meta http-equiv headers in <body> are interpreted

VERIFIED WONTFIX

Status

()

Core
HTML: Parser
--
major
VERIFIED WONTFIX
15 years ago
14 years ago

People

(Reporter: Trammell Hudson, Assigned: harishd)

Tracking

Trunk
x86
All
Points:
---

Firefox Tracking Flags

(Not tracked)

Details

(URL)

(Reporter)

Description

15 years ago
User-Agent:       Mozilla/5.0 (X11; U; Linux i686; en-US; rv:1.3) Gecko/20030312
Build Identifier: Mozilla/5.0 (X11; U; Linux i686; en-US; rv:1.3) Gecko/20030312

w3c says that <META> tags are only allowed to appear in the <HEAD> section, but
Mozilla interprets them in the <BODY> section as well.  This allows a cracker to
craft mallicious blog postings or other user-supplied content that contains:

<meta http-equiv="REFRESH" CONTENT=0;URL='http://mozilla.org/'

Even with no closing >, Mozilla will follow the redirect.

Several blogs are already being hit with mallicious postings that redirect to
pr0n sites.  They filter HTML tags out of user supplied text with something akin
to 's/<.*?>//g', which would miss this attack.

Reproducible: Always

Steps to Reproduce:
1. Create a document with meta http-equiv="REFRESH" ... in the body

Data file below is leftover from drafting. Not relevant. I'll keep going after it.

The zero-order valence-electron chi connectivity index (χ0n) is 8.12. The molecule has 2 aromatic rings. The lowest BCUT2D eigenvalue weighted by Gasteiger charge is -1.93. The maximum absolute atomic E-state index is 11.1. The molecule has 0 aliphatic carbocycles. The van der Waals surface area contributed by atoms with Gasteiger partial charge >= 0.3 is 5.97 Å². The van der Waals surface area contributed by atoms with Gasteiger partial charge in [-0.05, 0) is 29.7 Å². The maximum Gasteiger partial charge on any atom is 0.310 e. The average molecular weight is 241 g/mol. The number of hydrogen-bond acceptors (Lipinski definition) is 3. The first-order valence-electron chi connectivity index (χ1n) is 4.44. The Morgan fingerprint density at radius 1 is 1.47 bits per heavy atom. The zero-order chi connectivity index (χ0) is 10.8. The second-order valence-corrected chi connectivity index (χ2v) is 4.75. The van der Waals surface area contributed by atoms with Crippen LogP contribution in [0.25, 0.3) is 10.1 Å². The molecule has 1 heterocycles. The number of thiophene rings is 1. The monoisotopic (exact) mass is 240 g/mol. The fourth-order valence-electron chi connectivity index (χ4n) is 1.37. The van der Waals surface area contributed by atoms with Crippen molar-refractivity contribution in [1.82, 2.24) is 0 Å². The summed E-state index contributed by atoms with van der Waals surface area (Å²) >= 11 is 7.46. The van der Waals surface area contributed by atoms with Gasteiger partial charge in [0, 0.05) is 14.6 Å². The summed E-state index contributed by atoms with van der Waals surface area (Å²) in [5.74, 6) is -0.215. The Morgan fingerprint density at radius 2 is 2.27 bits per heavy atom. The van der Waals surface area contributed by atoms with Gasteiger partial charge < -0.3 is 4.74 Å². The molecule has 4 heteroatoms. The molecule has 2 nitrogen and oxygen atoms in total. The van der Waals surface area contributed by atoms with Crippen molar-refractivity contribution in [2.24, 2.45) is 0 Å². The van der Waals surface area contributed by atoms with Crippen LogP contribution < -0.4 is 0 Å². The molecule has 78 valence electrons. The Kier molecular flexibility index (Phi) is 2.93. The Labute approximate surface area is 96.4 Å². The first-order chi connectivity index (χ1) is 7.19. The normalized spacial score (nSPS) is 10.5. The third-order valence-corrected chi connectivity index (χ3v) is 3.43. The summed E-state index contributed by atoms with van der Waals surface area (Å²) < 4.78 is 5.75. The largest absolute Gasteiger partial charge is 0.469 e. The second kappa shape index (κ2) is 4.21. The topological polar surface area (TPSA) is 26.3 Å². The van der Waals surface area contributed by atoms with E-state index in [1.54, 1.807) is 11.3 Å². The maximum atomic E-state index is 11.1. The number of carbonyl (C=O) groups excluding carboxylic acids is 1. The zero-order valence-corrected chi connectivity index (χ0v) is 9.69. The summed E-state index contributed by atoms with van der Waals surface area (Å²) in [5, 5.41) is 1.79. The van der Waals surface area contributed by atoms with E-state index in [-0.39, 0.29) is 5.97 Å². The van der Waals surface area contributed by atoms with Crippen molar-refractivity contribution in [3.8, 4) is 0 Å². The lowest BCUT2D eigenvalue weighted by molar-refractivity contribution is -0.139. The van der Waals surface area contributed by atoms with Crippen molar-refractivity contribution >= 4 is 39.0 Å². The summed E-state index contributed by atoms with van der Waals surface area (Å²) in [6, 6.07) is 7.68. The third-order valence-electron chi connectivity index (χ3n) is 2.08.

2. Open it with Mozilla
3. ???
4. Profit!

Actual Results:  
Mozilla followed the link in the body.

Expected Results:  
Ignored all META tags in the body.
confirmed. through to parser for a first pass.
Assignee: asa → harishd
Status: UNCONFIRMED → NEW
Component: Browser-General → Parser
Ever confirmed: true
OS: Linux → All
QA Contact: asa → dsirnapalli

Comment 2

15 years ago
This has been determined previously to be a WONTFIX due to the number of sites
that would break in Mozilla if it was fixed.  See bug 98700.

*** This bug has been marked as a duplicate of 98700 ***
Status: NEW → RESOLVED
Last Resolved: 15 years ago
Resolution: --- → DUPLICATE
not a duplicate. relevancy isn't that it's in body, but that it has no >.

however, this is wontfix. get a better content validator.
Status: RESOLVED → REOPENED
Resolution: DUPLICATE → ---
Status: REOPENED → RESOLVED
Last Resolved: 15 years ago14 years ago
Resolution: --- → WONTFIX
Verified.  In HTML the closing '>' of a tag is actually optional in many
circumstances.  People who would filter HTML need to realize this and deal
appropriately.
Status: RESOLVED → VERIFIED
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